This story pleases me immensely. Any self-respecting, Pooh-reading Janeite should end it there, in triumph. But delving into this action has raised some interesting issues. We have two witnesses writing this attack, but neither of them were really eyewitnesses at all. The attack was hundred of yards ahead of them, in a shell-stricken night. Milne tells his own story, but Collison tries to tell his battalion’s, and for that he must rely on the testimony of the single surviving officer he was subsequently able to interview.
The attack, Colonel Collison explains, was made with two companies in front. One, despite the loss of three officers, seemed to penetrate the German line. But even that is not certain. The other company was stopped well short of the trenches, and a supporting company lost its way and headed off at an oblique angle.
It must have been easy enough for the forewarned Germans to counter this very localized inroad into their front line. “It is certain that these bold spirits were all either killed or captured,” writes Collison. It was his plan–he, that is, drew up the plan he was ordered to draw up, and remained, blind and helpless, in the position that duty required him to maintain, while other men tried to carry it out.
His diary could be filled with defensive self-justification or a lament for the uselessly slaughtered. But neither of those approaches would serve much of a purpose. Rather, both his personal diary and the official Battalion War Diary testify to Collison’s decency and humanity–and to the free-thinking nature of his command. There is no protest, no dramatic gesture. But the War Diary, written in the clear hand of a clerk (or perhaps the adjutant) on an official army form, makes it perfectly clear that their orders were self-defeating: they were to attack just after–but not in coordination with–that barrage by the heavies. To write that this “no doubt advertised our intended attack” in the official record is a stinging rebuke. It suggests that Collison would have been morally justified in calling off the attack, but, realistically, that option was not open to him. Men were going to die, futilely. But nothing would prove the futility of their deaths unless orders were followed, and so they died.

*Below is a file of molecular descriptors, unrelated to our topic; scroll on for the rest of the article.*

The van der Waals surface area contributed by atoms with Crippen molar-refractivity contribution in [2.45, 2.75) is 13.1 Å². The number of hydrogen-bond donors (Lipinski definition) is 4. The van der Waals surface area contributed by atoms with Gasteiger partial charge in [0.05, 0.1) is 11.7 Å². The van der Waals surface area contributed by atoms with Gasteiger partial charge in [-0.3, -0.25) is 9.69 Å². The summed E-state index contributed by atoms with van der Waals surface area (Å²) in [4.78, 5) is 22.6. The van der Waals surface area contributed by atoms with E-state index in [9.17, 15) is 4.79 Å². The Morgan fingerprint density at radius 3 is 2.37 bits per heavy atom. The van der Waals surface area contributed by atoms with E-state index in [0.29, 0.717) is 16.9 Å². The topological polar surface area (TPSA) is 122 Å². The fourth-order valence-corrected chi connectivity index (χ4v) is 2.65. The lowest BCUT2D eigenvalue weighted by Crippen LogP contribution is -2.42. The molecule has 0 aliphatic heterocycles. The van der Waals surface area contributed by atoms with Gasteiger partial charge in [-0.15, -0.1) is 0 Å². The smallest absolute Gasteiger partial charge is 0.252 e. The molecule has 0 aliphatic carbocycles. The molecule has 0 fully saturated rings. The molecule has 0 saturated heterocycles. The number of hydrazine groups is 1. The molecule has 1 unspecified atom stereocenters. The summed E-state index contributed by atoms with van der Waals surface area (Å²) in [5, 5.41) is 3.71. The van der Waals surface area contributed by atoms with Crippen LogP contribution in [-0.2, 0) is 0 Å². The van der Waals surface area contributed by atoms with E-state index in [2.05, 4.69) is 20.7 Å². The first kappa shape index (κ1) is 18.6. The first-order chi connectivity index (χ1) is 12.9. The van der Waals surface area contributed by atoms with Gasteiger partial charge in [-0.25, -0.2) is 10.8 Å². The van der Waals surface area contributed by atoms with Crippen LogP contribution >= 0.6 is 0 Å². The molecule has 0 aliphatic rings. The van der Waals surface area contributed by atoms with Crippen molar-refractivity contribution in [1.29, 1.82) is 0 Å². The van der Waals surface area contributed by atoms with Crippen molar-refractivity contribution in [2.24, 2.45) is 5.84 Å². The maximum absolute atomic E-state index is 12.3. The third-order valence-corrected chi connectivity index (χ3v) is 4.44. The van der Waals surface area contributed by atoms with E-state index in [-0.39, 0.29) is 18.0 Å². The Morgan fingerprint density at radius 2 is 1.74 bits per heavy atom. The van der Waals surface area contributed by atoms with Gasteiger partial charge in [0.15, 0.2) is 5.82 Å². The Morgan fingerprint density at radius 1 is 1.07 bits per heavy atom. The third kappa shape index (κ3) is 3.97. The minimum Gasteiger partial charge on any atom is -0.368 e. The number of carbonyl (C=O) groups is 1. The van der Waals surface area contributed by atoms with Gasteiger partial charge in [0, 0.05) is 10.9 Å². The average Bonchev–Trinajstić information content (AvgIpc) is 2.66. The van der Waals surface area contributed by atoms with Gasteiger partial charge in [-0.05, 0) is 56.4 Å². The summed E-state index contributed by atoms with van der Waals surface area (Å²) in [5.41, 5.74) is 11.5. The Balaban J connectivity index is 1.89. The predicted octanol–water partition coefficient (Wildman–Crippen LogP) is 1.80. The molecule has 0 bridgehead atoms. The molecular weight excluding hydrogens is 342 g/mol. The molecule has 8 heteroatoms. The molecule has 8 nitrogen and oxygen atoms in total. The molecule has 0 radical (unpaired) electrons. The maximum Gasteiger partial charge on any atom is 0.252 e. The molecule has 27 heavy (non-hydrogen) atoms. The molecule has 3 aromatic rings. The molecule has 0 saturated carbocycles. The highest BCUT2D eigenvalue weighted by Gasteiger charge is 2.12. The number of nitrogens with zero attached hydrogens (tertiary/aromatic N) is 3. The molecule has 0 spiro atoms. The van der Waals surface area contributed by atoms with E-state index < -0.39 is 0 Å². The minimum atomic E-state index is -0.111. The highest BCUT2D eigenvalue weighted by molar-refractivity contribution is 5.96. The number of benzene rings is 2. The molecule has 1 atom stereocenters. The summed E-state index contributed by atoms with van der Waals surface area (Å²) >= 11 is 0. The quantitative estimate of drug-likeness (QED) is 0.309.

Collison’s diary also provides a name for the body found by Milne, if we can allow for Milne’s having positioned a man described not as a signaller but as a “headquarters orderly” in that advanced command/signalling position. He was Private Saunders–William Richard Saunders–and Collison, too, steps aside from enumerating the day’s losses to remember a Warwickshire family tragedy: he tells us that Saunders had enlisted alongside his father, who had recently been killed. But that’s it–that’s all the colonel can do, writing later on, to remember what was a very bad day for his battalion.
If the story has taken rather long in the telling, the whole affair… only lasted a few minutes…
Collison even wearily compliments the Germans on their competent defense, but then again, he reminds us, they had been well-warned.
Much more remarkable is the Battalion Diary, presumably written today, a century back, or shortly thereafter. It makes it clear that sympathy for the plight of the 11th Warwicks was rather more widespread than we might have guessed:
At daybreak many of our men were still finding their way back to our trenches. The Germans showed themselves + shouted friendly remarks to our men + appeared anxious for a peaceful spell. Our stretcher-bearers went out and fetched in wounded men. For some hours the situation was very quiet…”
And it gets more interesting still. The end of that sentence is crossed out rather heavily–not merely stricken through, but then again not blacked or inked out. I’m confident restoring at least this much:
+ both sides sat[?] or stood[?] on the parapets quite f [3-6 letters illegible].